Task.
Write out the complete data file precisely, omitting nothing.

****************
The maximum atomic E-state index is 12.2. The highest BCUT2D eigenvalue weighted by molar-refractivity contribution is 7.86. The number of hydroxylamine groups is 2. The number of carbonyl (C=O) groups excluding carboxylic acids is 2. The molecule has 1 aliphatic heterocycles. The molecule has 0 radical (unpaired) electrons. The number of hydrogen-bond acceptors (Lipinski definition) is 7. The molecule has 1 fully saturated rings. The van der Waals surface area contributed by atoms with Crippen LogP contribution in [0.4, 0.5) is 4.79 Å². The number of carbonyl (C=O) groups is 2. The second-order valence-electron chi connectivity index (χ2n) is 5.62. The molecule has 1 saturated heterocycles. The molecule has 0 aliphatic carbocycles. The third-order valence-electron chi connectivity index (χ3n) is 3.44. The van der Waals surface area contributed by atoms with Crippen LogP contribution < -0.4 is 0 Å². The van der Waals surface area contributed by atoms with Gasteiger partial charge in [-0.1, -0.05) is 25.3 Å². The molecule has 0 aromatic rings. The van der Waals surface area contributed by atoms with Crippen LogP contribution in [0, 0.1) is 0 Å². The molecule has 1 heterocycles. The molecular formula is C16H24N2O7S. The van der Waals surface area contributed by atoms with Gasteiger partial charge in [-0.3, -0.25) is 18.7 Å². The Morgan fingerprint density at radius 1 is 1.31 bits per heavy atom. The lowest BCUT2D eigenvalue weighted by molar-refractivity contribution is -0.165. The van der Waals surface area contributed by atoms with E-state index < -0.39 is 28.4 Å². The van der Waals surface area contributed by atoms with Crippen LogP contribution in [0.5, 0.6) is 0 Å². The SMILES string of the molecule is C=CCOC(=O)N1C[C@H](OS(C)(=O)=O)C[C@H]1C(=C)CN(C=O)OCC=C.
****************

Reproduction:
The maximum atomic E-state index is 12.2. The highest BCUT2D eigenvalue weighted by molar-refractivity contribution is 7.86. The number of hydroxylamine groups is 2. The number of carbonyl (C=O) groups excluding carboxylic acids is 2. The molecule has 1 aliphatic heterocycles. The molecule has 0 radical (unpaired) electrons. The number of hydrogen-bond acceptors (Lipinski definition) is 7. The molecule has 1 fully saturated rings. The van der Waals surface area contributed by atoms with Crippen LogP contribution in [0.4, 0.5) is 4.79 Å². The number of carbonyl (C=O) groups is 2. The second-order valence-electron chi connectivity index (χ2n) is 5.62. The molecule has 1 saturated heterocycles. The molecule has 0 aliphatic carbocycles. The third-order valence-electron chi connectivity index (χ3n) is 3.44. The van der Waals surface area contributed by atoms with Crippen LogP contribution < -0.4 is 0 Å². The van der Waals surface area contributed by atoms with Gasteiger partial charge in [-0.1, -0.05) is 25.3 Å². The molecule has 0 aromatic rings. The van der Waals surface area contributed by atoms with Crippen LogP contribution in [0, 0.1) is 0 Å². The molecule has 1 heterocycles. The molecular formula is C16H24N2O7S. The van der Waals surface area contributed by atoms with Gasteiger partial charge in [-0.3, -0.25) is 18.7 Å². The Morgan fingerprint density at radius 1 is 1.31 bits per heavy atom. The lowest BCUT2D eigenvalue weighted by molar-refractivity contribution is -0.165. The van der Waals surface area contributed by atoms with E-state index < -0.39 is 28.4 Å². The van der Waals surface area contributed by atoms with Crippen LogP contribution in [0.5, 0.6) is 0 Å². The SMILES string of the molecule is C=CCOC(=O)N1C[C@H](OS(C)(=O)=O)C[C@H]1C(=C)CN(C=O)OCC=C.